Waddell & Reed

Quarterly Fund Commentary

Ivy European Opportunities Fund (prospectus)
September 30, 2014

Robert Nightingale

Market Sector Update

  • International markets underperformed during the quarter and returns were dampened by U.S. dollar appreciation relative to most currencies. Market volatility increased, with the European market falling hard in July, running upwards in August through mid- September, and yet falling again in late September.
  • The European Central Bank (ECB) implemented aggressive policies, taking rates negative and introducing the targeted longer-term refinancing operation (TLTRO) in an effort to inject additional credit into Europe. The objective is to ultimately stimulate loan growth in hopes of restarting a generally moribund economy while preventing possible deflation. In our opinion, the ECB’s monetary posturing is the glue stabilizing the European Union markets. The market continues to test the ECB’s resolve, but low inflation will allow them to become more aggressive.
  • The belief that Europe continues on the path to recovery faded as the quarter progressed as economic numbers out of Italy and France were poor, accompanied by signs of weakness from German manufacturing.
  • The U.S. economy rebounded in the second quarter after a slower-thanexpected start to the year, continuing its momentum through the third quarter. The U.S. Federal Reserve (Fed) is exiting quantitative easing and looks to be raising rates by next summer.

Portfolio Strategy

  • The Fund posted negative performance, but outperformed (before the effects of sales charges) relative to the benchmark. Strong stock selection, particularly in industrials and consumer staples, benefitted performance and more than offset poor stock picking in energy. The Fund’s overweight allocation to health care, a top-performing sector, contributed to relative performance. U.S. dollar currency hedges to select European currencies were the largest contributor to absolute and relative performance.
  • Top individual contributors to relative Fund performance included Ashtead Group, the Fund’s largest holding, and Ingenico (2.7% and 1.3% of Fund net assets, respectively).
  • As the quarter progressed, we became less confident of European economic stabilization. Over the quarter, the Fund increased its allocation to consumer staples and information technology, while reducing exposure to consumer discretionary and health care. The Fund remains fully invested – cash averaged less than 1% during the quarter.
  • The Fund is overweight health care, consumer staples, information technology and consumer discretionary, while underweight financials, materials, telecommunication and utilities. We believe our overweight positions provide solid growth prospects, while our underweight allocations tend to have high relative valuations or slowing earnings momentum.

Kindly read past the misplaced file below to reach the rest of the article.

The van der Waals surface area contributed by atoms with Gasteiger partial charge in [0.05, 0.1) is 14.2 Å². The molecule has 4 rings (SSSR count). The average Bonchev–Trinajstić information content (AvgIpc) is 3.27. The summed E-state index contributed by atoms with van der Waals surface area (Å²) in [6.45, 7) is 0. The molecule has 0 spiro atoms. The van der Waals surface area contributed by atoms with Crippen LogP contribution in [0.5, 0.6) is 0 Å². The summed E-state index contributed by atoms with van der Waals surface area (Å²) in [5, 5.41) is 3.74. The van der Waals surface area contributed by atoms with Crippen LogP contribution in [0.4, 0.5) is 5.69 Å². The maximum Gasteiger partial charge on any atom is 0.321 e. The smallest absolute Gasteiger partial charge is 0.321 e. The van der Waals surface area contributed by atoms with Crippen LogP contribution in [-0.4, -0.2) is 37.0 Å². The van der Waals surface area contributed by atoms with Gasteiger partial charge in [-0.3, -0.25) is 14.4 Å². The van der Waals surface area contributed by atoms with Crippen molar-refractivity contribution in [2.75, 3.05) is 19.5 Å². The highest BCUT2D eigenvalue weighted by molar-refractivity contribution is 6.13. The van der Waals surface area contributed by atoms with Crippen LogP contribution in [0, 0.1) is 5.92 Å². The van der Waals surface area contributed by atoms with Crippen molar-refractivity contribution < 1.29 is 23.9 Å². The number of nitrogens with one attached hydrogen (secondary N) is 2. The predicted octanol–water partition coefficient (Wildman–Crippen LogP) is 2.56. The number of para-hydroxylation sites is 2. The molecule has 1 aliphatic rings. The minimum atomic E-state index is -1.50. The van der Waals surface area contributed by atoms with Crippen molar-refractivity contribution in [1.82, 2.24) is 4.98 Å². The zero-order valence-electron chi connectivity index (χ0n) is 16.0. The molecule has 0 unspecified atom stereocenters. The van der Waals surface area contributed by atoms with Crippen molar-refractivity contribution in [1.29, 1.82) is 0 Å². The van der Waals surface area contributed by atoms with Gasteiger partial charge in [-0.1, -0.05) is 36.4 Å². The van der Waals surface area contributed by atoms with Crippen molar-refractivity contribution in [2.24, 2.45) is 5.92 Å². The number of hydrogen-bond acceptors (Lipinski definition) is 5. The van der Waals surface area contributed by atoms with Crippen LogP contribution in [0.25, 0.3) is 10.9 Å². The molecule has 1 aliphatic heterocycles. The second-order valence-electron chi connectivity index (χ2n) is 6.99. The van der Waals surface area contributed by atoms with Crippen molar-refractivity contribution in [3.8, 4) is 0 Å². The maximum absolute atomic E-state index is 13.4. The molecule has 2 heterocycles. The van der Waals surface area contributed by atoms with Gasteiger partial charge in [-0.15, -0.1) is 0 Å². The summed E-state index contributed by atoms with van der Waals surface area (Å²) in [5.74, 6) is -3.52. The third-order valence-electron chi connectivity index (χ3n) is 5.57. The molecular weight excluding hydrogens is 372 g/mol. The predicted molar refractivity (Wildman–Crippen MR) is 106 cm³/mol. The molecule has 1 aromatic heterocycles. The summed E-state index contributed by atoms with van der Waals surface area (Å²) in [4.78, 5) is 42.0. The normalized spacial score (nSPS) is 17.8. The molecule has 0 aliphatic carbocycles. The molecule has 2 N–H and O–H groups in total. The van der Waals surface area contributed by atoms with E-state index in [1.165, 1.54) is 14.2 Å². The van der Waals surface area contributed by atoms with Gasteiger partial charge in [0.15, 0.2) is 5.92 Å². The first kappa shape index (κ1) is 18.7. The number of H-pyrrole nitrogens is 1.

• Italy and France are currently implementing governmental and private sector reforms in an effort to competitively position their economies on a global scale. However, they are missing their government deficit targets, which will likely lead to a compromise with the European commission – leading to firmer reform targets. By spring, the ECB, who has been pushing hard for the implementation of reforms by weaker European counties, will most likely implement quantitative easing if inflation stays very low and reforms pick up speed.
  • We believe the U.K. will grow much faster than Europe as new-build housing incentives and a better banking market offset its government’s austerity measures and strong currency.
  • We believe China’s multi-year rebalancing to a more consumerbased economy as well as its anticorruption efforts needs to be monitored. In our view, these changes will have lasting impacts throughout the global marketplace in shaping gross domestic product (GDP) growth, commodity prices and multinational profits based in Europe.
  • In our view, the strongest long-term GDP growth will still occur in emerging markets and the U.S. due to better demographics.


Robert Nightingale of Ivy Investment Management Company was named portfolio manager of the Fund on Oct. 1, 2013.

The opinions expressed in this commentary are those of the Fund’s manager and are current through Sept. 30, 2014. The manager's views are subject to change at any time based on market and other conditions, and no forecasts can be guaranteed. Past performance is no guarantee of future results.

Risk factors. As with any mutual fund, the value of the Fund’s shares will change, and you could lose money on your investment. An investment in the Fund is not a bank deposit and is not insured or guaranteed by the Federal Deposit Insurance Corporation or any other government agency. International investing involves additional risks including currency fluctuations, political or economic conditions affecting the foreign country, and differences in accounting standards and foreign regulations. Not all funds or fund classes may be offered at all broker/dealers. These and other risks are more fully described in the Fund’s prospectus.

Investors should consider the investment objectives, risks, charges and expenses of a fund carefully before investing. For a prospectus, or if available a summary prospectus, containing this and other information for the Ivy Funds, call your financial advisor or visit us online at www.ivyfunds.com. Please read the prospectus or summary prospectus carefully before investing.

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